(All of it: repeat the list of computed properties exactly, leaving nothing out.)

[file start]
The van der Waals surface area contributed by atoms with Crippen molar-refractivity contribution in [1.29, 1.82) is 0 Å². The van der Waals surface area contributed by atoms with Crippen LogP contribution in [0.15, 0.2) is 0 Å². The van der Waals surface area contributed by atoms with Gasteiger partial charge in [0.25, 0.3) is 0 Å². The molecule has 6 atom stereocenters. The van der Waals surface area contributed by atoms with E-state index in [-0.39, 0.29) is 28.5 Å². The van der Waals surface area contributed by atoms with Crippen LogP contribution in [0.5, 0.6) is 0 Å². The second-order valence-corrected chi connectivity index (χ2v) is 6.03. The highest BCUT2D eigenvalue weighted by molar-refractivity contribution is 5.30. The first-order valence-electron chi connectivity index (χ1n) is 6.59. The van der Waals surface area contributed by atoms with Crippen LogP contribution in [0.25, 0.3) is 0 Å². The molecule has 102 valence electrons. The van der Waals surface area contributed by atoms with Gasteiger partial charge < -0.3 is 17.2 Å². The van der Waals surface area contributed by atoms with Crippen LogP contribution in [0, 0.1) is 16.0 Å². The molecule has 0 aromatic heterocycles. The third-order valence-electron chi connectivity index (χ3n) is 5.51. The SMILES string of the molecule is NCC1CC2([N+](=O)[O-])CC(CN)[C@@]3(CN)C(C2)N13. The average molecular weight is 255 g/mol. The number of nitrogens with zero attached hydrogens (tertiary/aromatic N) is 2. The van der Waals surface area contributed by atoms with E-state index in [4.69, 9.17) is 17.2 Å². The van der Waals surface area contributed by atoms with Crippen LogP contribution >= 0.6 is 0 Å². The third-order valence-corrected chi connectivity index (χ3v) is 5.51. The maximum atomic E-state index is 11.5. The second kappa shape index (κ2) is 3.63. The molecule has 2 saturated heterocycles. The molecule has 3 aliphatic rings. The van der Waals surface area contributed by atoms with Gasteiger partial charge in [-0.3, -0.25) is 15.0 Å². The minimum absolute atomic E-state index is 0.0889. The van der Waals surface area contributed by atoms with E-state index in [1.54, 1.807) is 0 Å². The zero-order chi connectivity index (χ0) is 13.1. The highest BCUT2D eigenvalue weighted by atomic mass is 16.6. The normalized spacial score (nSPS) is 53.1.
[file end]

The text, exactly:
The van der Waals surface area contributed by atoms with Crippen molar-refractivity contribution in [1.29, 1.82) is 0 Å². The van der Waals surface area contributed by atoms with Crippen LogP contribution in [0.15, 0.2) is 0 Å². The van der Waals surface area contributed by atoms with Gasteiger partial charge in [0.25, 0.3) is 0 Å². The molecule has 6 atom stereocenters. The van der Waals surface area contributed by atoms with E-state index in [-0.39, 0.29) is 28.5 Å². The van der Waals surface area contributed by atoms with Crippen LogP contribution in [0.5, 0.6) is 0 Å². The second-order valence-corrected chi connectivity index (χ2v) is 6.03. The highest BCUT2D eigenvalue weighted by molar-refractivity contribution is 5.30. The first-order valence-electron chi connectivity index (χ1n) is 6.59. The van der Waals surface area contributed by atoms with Crippen LogP contribution in [0.25, 0.3) is 0 Å². The molecule has 102 valence electrons. The van der Waals surface area contributed by atoms with Gasteiger partial charge < -0.3 is 17.2 Å². The van der Waals surface area contributed by atoms with Crippen LogP contribution in [0, 0.1) is 16.0 Å². The molecule has 0 aromatic heterocycles. The third-order valence-electron chi connectivity index (χ3n) is 5.51. The SMILES string of the molecule is NCC1CC2([N+](=O)[O-])CC(CN)[C@@]3(CN)C(C2)N13. The average molecular weight is 255 g/mol. The number of nitrogens with zero attached hydrogens (tertiary/aromatic N) is 2. The van der Waals surface area contributed by atoms with E-state index in [4.69, 9.17) is 17.2 Å². The van der Waals surface area contributed by atoms with Crippen LogP contribution >= 0.6 is 0 Å². The third-order valence-corrected chi connectivity index (χ3v) is 5.51. The maximum atomic E-state index is 11.5. The second kappa shape index (κ2) is 3.63. The molecule has 2 saturated heterocycles. The molecule has 3 aliphatic rings. The van der Waals surface area contributed by atoms with Gasteiger partial charge in [-0.3, -0.25) is 15.0 Å². The minimum absolute atomic E-state index is 0.0889. The van der Waals surface area contributed by atoms with E-state index in [1.54, 1.807) is 0 Å². The zero-order chi connectivity index (χ0) is 13.1. The highest BCUT2D eigenvalue weighted by atomic mass is 16.6. The normalized spacial score (nSPS) is 53.1.